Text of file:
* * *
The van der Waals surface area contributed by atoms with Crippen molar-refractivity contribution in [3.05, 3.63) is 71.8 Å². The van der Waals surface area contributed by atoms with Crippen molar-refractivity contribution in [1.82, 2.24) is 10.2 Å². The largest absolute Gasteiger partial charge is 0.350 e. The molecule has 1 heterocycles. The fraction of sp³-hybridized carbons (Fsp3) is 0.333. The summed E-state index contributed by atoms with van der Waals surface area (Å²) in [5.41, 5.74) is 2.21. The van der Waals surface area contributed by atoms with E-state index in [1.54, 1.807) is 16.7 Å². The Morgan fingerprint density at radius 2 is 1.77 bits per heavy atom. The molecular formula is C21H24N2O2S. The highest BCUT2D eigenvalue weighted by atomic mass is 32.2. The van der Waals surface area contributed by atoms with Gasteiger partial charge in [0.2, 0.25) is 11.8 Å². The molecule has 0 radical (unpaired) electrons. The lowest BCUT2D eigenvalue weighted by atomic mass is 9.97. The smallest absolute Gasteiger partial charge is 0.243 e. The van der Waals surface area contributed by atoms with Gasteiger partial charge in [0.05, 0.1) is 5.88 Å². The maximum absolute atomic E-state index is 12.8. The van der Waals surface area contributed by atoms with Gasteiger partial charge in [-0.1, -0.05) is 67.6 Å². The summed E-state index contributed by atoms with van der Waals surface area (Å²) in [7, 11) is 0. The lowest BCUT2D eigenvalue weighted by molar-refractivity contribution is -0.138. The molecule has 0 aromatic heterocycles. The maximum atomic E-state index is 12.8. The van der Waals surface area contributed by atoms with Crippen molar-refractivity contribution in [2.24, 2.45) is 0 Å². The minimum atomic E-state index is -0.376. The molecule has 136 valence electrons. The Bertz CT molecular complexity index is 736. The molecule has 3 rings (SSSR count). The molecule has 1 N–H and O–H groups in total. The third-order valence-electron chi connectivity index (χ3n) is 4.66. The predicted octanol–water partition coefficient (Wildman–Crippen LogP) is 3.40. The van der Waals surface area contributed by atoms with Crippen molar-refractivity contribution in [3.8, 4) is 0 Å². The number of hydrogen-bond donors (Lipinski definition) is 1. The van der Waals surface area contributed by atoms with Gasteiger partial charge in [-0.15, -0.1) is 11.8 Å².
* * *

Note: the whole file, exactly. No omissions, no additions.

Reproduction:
The van der Waals surface area contributed by atoms with Crippen molar-refractivity contribution in [3.05, 3.63) is 71.8 Å². The van der Waals surface area contributed by atoms with Crippen molar-refractivity contribution in [1.82, 2.24) is 10.2 Å². The largest absolute Gasteiger partial charge is 0.350 e. The molecule has 1 heterocycles. The fraction of sp³-hybridized carbons (Fsp3) is 0.333. The summed E-state index contributed by atoms with van der Waals surface area (Å²) in [5.41, 5.74) is 2.21. The van der Waals surface area contributed by atoms with E-state index in [1.54, 1.807) is 16.7 Å². The Morgan fingerprint density at radius 2 is 1.77 bits per heavy atom. The molecular formula is C21H24N2O2S. The highest BCUT2D eigenvalue weighted by atomic mass is 32.2. The van der Waals surface area contributed by atoms with Gasteiger partial charge in [0.2, 0.25) is 11.8 Å². The molecule has 0 radical (unpaired) electrons. The lowest BCUT2D eigenvalue weighted by atomic mass is 9.97. The smallest absolute Gasteiger partial charge is 0.243 e. The van der Waals surface area contributed by atoms with Gasteiger partial charge in [0.05, 0.1) is 5.88 Å². The maximum absolute atomic E-state index is 12.8. The van der Waals surface area contributed by atoms with Gasteiger partial charge in [-0.1, -0.05) is 67.6 Å². The summed E-state index contributed by atoms with van der Waals surface area (Å²) in [7, 11) is 0. The lowest BCUT2D eigenvalue weighted by molar-refractivity contribution is -0.138. The molecule has 0 aromatic heterocycles. The maximum atomic E-state index is 12.8. The van der Waals surface area contributed by atoms with Crippen molar-refractivity contribution in [2.24, 2.45) is 0 Å². The minimum atomic E-state index is -0.376. The molecule has 136 valence electrons. The Bertz CT molecular complexity index is 736. The molecule has 3 rings (SSSR count). The molecule has 1 N–H and O–H groups in total. The third-order valence-electron chi connectivity index (χ3n) is 4.66. The predicted octanol–water partition coefficient (Wildman–Crippen LogP) is 3.40. The van der Waals surface area contributed by atoms with Crippen molar-refractivity contribution in [3.8, 4) is 0 Å². The number of hydrogen-bond donors (Lipinski definition) is 1. The van der Waals surface area contributed by atoms with Gasteiger partial charge in [-0.15, -0.1) is 11.8 Å².